At Dolly Parton’s appearance in Forest Hills, Queens on Saturday, the open stadium felt covered by the energy of passionate fans. When a woman’s voice screamed, “I love you, Dolly!” she replied calmly, “I love you, too,” and we believed it. When a man’s voice screamed, “I love you, Dolly!” she shouted, “I told you to wait in the truck!”
I have seen Dolly Parton live once before, at Radio City Music Hall when she was touring Backwoods Barbie. I remember crying a couple times, but was not prepared by the wave of emotion I experienced seeing her on stage again. Parton’s album due out this year is titled Pure and Simple, and she has launched her biggest tour in 25 years to promote it. She played two new songs, telling the audience apologetically that all old songs were new once. I turned to my friends, tears streaming down my face, and said, “Doesn’t she know how much we love her?”
They laughed at me.
Dolly Parton wanted everyone in the audience to know that they could enjoy the show however they felt like it—sitting, standing, singing along. But first she recommended sitting after everyone bounded to their feet for “Train, Train.” With her wonderful giggle she reminded us, “We’re gonna be here awhile.”
We were seated at the very back row, as far as you could get from the stage, with a vertigo-inducing drop at our backs. Far below, locals sat out in folding chairs, listening to Dolly Parton and picturing her glittering, energetic body on stage as the stars came out. From my spot, she was just a glimmer.
There is a vaudevillian comedic tone to a Dolly Parton show, mixed with borderline saccharine stories about her family. They’re stories you’ve almost certainly heard if you are any kind of fan, but much like the tales retold at your own family gatherings, it feels good and inclusive to hear them again. An affirmation of a myth, to remind us of who we are, who she is. Dolly Parton is a megawatt superstar, but even legends were just girls once.
Most of those girlhood stories revolve around her family’s poverty, for example the set-up to “Coat of Many Colors.” Dolly’s stagehand, a man in a cowboy hat and bolo tie, pushes out a white throne, from which she waxes poetic about not having much but making something out of it. Later in the night she’ll play the fiddle, point wildly at this cowboy and command, “YOU. DANCE.” And he does.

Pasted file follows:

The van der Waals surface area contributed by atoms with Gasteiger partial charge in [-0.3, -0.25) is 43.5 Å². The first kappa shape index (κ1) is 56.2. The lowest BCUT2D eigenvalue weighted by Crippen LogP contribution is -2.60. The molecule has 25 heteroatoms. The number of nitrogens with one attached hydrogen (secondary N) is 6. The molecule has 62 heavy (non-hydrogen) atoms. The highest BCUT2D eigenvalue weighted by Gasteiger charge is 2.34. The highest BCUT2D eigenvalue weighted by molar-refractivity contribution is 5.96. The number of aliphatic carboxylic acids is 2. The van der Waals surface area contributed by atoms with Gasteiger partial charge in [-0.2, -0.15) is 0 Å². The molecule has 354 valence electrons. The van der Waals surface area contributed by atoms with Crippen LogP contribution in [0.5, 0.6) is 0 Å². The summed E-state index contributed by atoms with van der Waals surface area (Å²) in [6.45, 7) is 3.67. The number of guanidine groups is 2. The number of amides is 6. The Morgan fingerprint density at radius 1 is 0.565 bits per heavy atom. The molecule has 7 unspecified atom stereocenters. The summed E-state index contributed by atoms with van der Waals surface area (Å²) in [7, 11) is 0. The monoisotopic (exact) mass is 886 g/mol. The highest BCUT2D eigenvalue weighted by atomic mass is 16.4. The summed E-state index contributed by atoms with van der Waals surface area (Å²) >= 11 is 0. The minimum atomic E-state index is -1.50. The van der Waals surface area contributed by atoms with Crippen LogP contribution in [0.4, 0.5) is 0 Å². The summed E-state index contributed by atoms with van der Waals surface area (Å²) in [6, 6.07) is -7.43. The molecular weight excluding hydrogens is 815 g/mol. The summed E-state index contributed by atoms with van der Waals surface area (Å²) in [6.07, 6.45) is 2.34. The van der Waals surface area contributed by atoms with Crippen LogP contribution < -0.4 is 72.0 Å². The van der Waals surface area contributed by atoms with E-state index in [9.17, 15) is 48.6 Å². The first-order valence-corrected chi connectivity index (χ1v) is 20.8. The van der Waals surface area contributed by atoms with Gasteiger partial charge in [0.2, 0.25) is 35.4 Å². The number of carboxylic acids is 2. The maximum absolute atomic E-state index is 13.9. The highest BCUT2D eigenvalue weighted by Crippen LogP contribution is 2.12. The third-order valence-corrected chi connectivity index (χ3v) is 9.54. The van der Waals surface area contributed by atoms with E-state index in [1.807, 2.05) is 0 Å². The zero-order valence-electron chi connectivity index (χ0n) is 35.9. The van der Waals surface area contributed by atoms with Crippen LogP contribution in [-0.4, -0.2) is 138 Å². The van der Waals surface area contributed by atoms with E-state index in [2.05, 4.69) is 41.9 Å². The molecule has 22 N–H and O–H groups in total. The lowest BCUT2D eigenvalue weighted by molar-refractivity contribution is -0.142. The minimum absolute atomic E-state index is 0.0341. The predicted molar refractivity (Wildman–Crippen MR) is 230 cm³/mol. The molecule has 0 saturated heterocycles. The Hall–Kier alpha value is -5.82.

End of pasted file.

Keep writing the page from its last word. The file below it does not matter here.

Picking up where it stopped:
Dolly had a lot of anecdotes about getting what she wants from men. She maintains that “Jolene” is based off a woman who worked at the bank, where her husband was spending a lot of time. She told him, “I know you don’t have the kind of money to be spending so much time down at the bank.” After finishing the tune she declared with relish, “I spent a lot of time down at the bank with the money I made off that song.”
She also explained that she fired her drummer (?) after he criticized her wigs and rhinestones. She pointed to a machine that replaces the drumbeat, delighting in the fact that it only cost $450.
But the best was when she described meeting Warren Beatty, with the caveat that it happened when he was young and handsome. As for herself, she said, “I’m still in my prime.” A stomping started on one end of the stadium, traveling to the other like the Wave, the metallic shaking of the bleachers vibrating everyone out of their seats to scream for her.
At one point she played “Yakety Sax” on a tiny rhinestone saxophone:
Then she played it backwards. Walking backwards. It was the perfect dad joke.
Forest Hills Stadium has a hard ten o’clock curfew. After her encore number of “I Will Always Love You,” we watched her run back to check with men in the shadowy wings, then step back up. She’d been politely checking the time to see if she could do her final song. While Dolly Parton doesn’t exactly take political stances, she uses her platform to promote tolerance and inclusion. She is also unapologetically Christian. She took a moment to say how hard the news has been lately, and essentially it doesn’t matter who you love or what you believe in, it’s all fine. “There’s just one God and we’re all doing our best to get to him.”
Then she launched into “Hello God/He’s Alive.” This is a weird choice for a New York City crowd, but I, at least, was having a religious experience. Hearing Dolly Parton sing confuses the senses. It’s beyond sound, almost like being immersed in a running stream. I suppose it was also the pain of nostalgia, alongside this intense awareness of her imminent loss. Even if it’s 30 years from now, it feels imminent. Dolly Parton is 70 years old, and so many icons have left us this year. She declared, “I want to do this for a thousand years!” but she can’t. Time was passing all around us.
As Dolly Parton disappeared backstage on the arm of her cowboy, we were all left with the residual glow of her presence. Thousands of fireflies blinked with joy on their way to the E train.